Welcome to the
KU Meditation Club Home Page


This web site is dedicated to all the Prophets and Great Masters who led a selfless life to alleviate the suffering of humanity.

"May my mother and father be free from suffering and pain.
May my brothers, sisters and relatives be free from suffering and pain.
May my teachers, community, loved ones, friends and contacts be free from suffering and pain.
May people appreciate their inter-dependence with each other and their environment.
May animals and creatures in the earth, on the ground, in the air and water live in safety and security.
May I abide with a warm heart, clear mind and be free from pain.
May my daily activities through body, speech, heart and mind contribute to the contentment, healing and insight of others.
May I find the resources for the welfare of others. May I be willing to take risks for their well-being.
May all beings be happy. May all beings be free. May all beings be enlightened."


"Regular meditation opens the avenues of intuitional knowledge, makes the mind calm and steady, awakens an ecstatic feeling, and brings the practitioner in contact with the source of his/her very being."

- Swami Sivananda

"To him who has subdued his senses and whose mind is thoroughly unperturbed and calm, God becomes manifest."

- Bhagavad-Gita (6:7)

"This is the only way....to explain existence, to overcome sadness and grievances, to banish death and misery, to find the right path, to realize Nirvana-it is correct meditation"

- Lord Buddha

"Seek in reading and thou shalt find in meditation; knock in prayer and it shall be opened in contemplation."

- St. John of the Cross

"Contemplation for an hour is better than formal worship for sixty years."

- Prophet Mohammad (Peace Be Unto Him)

Who are we ?
The KU Meditation Club is a non-sectarian organization at The University of Kansas. The aim of our organization is to promote the practice of meditation and to bring to the awareness of everyone the benefits thereof.

What type of meditation do we practice ?
Everyone is free to practice meditation according to ones own faith. To those who do not profess any particular faith and need help in getting started, we will introduce the Vipassana meditation technique. You are also free to explore the different techniques listed below.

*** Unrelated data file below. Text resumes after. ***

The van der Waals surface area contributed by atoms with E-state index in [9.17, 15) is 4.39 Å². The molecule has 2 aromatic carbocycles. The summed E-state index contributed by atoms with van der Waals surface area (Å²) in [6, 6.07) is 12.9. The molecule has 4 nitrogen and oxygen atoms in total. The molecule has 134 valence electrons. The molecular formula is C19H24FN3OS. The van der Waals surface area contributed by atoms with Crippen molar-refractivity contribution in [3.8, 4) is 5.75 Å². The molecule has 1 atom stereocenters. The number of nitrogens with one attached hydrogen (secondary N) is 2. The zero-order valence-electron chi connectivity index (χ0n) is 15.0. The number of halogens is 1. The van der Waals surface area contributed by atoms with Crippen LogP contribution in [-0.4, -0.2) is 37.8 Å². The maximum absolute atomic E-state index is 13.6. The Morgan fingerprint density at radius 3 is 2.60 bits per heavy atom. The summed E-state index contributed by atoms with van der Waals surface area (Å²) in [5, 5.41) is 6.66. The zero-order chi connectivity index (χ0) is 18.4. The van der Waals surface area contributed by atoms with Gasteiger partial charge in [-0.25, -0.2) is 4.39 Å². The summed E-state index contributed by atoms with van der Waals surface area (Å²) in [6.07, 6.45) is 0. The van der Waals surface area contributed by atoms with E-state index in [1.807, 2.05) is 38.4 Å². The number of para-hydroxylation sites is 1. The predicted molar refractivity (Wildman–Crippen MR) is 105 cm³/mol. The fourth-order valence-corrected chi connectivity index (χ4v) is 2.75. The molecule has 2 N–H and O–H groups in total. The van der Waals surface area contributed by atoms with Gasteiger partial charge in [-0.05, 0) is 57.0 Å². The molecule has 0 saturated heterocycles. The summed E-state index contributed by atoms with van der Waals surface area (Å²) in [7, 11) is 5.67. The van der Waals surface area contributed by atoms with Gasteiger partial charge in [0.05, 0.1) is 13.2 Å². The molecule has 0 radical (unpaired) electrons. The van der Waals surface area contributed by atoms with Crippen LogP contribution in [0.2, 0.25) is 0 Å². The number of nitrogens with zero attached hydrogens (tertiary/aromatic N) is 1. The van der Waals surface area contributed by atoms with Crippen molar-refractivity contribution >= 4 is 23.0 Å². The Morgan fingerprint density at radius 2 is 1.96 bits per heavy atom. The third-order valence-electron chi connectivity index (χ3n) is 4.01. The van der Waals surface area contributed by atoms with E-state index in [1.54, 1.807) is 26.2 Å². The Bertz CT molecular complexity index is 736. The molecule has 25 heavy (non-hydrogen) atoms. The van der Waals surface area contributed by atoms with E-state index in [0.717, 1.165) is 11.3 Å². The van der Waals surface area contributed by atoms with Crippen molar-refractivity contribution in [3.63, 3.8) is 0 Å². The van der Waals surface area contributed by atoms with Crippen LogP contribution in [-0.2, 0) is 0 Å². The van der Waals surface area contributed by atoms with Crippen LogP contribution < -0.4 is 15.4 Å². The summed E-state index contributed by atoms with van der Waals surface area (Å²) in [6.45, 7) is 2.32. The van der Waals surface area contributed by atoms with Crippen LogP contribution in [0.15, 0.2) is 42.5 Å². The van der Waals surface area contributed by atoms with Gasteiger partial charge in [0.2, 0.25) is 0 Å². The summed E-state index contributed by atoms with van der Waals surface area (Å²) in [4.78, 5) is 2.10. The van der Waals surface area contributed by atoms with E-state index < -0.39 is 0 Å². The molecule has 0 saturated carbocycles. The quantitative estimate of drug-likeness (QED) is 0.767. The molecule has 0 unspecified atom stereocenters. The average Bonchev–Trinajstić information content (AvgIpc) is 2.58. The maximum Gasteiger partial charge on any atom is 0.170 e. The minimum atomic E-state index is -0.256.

When and where do we meet ?
At 5:30 pm, every Tuesday (Spring 2005) in the Olympian room at the Burge Union. Each session begins with a 30 minute meditation session followed by an open discussion. For the quickest possible progress, one should practice meditation daily even if it is only for five minutes, preferably in the morning before beginning ones daily activities. The key to success lies in regular practice (sounds familiar, doesn't it ?).

Why meditate ?
Once you begin the practice of meditation you will begin to experience some of the following "side effects":

Absence of these experiences does not mean that one is not progressing. There is no lost effort in meditation, every effort will bring a result eventually. What is required is regular practice and patience.

The authentic purpose of meditation is to attain Self-realization, to get Enlightenment, to discover the Kingdom of Heaven within (they are all one and the same). The saints proclaim that one who has reached this state is filled with infinite bliss, supreme peace, unbroken joy, eternal satisfaction and has the highest knowledge (not merely a knowledge of things but mainly a spiritual insight into their essential nature).

"Meditation is a superior state of consciousness and therefore cannot be fully understood unless experienced." - Dinu Roman

THE MEANING OF MEDITATION by Swami Krishnananda should give you a clear understanding on what meditation is all about.

Download our Handbook. It contains techniques from various traditions and instructions for you to get started right away.

Acrobat PDF format (3.0)

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Our Mysterious Mind

Information on Meditation

Meditation and The Art of Living

"A lifetime without Love is of no account
Love is the Water of Life
Drink it down with heart and soul!"

- Mevlana Jalaluddin Rumi's "Divan-i-Shams, 11909"

"Whatever joy there is in this world
All comes from desiring others to be happy
And whatever suffering there is in this world
All comes from desiring myself to be happy"
- Shantideva, Buddhist monk

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Last Updated: Tue Jan 21, 2003
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